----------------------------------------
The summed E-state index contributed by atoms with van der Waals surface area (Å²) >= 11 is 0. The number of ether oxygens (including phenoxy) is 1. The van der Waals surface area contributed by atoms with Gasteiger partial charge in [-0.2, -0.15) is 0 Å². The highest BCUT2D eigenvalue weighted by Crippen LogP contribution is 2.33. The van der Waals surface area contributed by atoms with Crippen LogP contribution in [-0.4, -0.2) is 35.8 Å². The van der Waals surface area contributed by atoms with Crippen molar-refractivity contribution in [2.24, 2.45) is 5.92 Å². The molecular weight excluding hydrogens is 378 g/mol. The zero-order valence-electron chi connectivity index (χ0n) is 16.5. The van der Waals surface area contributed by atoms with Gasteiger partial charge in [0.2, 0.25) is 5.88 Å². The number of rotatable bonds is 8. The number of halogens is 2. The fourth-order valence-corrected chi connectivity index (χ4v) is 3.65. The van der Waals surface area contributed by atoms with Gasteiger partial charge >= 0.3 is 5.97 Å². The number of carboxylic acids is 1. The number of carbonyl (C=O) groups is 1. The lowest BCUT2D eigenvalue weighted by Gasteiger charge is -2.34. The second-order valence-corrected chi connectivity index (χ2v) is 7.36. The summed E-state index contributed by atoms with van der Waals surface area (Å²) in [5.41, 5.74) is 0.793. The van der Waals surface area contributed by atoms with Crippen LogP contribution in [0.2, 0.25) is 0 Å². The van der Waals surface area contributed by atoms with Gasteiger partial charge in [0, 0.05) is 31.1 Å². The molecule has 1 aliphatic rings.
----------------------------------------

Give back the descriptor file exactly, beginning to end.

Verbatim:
The summed E-state index contributed by atoms with van der Waals surface area (Å²) >= 11 is 0. The number of ether oxygens (including phenoxy) is 1. The van der Waals surface area contributed by atoms with Gasteiger partial charge in [-0.2, -0.15) is 0 Å². The highest BCUT2D eigenvalue weighted by Crippen LogP contribution is 2.33. The van der Waals surface area contributed by atoms with Crippen LogP contribution in [-0.4, -0.2) is 35.8 Å². The van der Waals surface area contributed by atoms with Crippen molar-refractivity contribution in [2.24, 2.45) is 5.92 Å². The molecular weight excluding hydrogens is 378 g/mol. The zero-order valence-electron chi connectivity index (χ0n) is 16.5. The van der Waals surface area contributed by atoms with Gasteiger partial charge in [0.2, 0.25) is 5.88 Å². The number of rotatable bonds is 8. The number of halogens is 2. The fourth-order valence-corrected chi connectivity index (χ4v) is 3.65. The van der Waals surface area contributed by atoms with Gasteiger partial charge >= 0.3 is 5.97 Å². The number of carboxylic acids is 1. The number of carbonyl (C=O) groups is 1. The lowest BCUT2D eigenvalue weighted by Gasteiger charge is -2.34. The second-order valence-corrected chi connectivity index (χ2v) is 7.36. The summed E-state index contributed by atoms with van der Waals surface area (Å²) in [5.41, 5.74) is 0.793. The van der Waals surface area contributed by atoms with Crippen LogP contribution in [0.2, 0.25) is 0 Å². The van der Waals surface area contributed by atoms with Gasteiger partial charge in [0, 0.05) is 31.1 Å². The molecule has 1 aliphatic rings.